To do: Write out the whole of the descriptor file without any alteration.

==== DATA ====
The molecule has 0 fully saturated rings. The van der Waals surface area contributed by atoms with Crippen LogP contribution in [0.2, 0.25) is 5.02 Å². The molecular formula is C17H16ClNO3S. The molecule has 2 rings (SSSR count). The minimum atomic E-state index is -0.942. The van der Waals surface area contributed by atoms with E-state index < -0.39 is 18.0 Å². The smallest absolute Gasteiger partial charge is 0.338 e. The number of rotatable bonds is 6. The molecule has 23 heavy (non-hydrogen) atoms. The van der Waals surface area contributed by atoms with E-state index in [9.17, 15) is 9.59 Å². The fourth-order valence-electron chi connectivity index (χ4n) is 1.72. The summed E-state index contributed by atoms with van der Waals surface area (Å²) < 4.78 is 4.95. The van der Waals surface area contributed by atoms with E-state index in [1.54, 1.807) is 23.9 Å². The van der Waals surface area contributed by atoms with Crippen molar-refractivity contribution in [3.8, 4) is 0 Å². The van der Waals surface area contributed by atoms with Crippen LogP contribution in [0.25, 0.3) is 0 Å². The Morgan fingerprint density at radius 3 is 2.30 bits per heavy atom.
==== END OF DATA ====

The molecule has 0 fully saturated rings. The van der Waals surface area contributed by atoms with Crippen LogP contribution in [0.2, 0.25) is 5.02 Å². The molecular formula is C17H16ClNO3S. The molecule has 2 rings (SSSR count). The minimum atomic E-state index is -0.942. The van der Waals surface area contributed by atoms with E-state index < -0.39 is 18.0 Å². The smallest absolute Gasteiger partial charge is 0.338 e. The number of rotatable bonds is 6. The molecule has 23 heavy (non-hydrogen) atoms. The van der Waals surface area contributed by atoms with E-state index in [9.17, 15) is 9.59 Å². The fourth-order valence-electron chi connectivity index (χ4n) is 1.72. The summed E-state index contributed by atoms with van der Waals surface area (Å²) < 4.78 is 4.95. The van der Waals surface area contributed by atoms with E-state index in [1.54, 1.807) is 23.9 Å². The van der Waals surface area contributed by atoms with Crippen molar-refractivity contribution in [3.8, 4) is 0 Å². The van der Waals surface area contributed by atoms with Crippen LogP contribution in [0.25, 0.3) is 0 Å². The Morgan fingerprint density at radius 3 is 2.30 bits per heavy atom.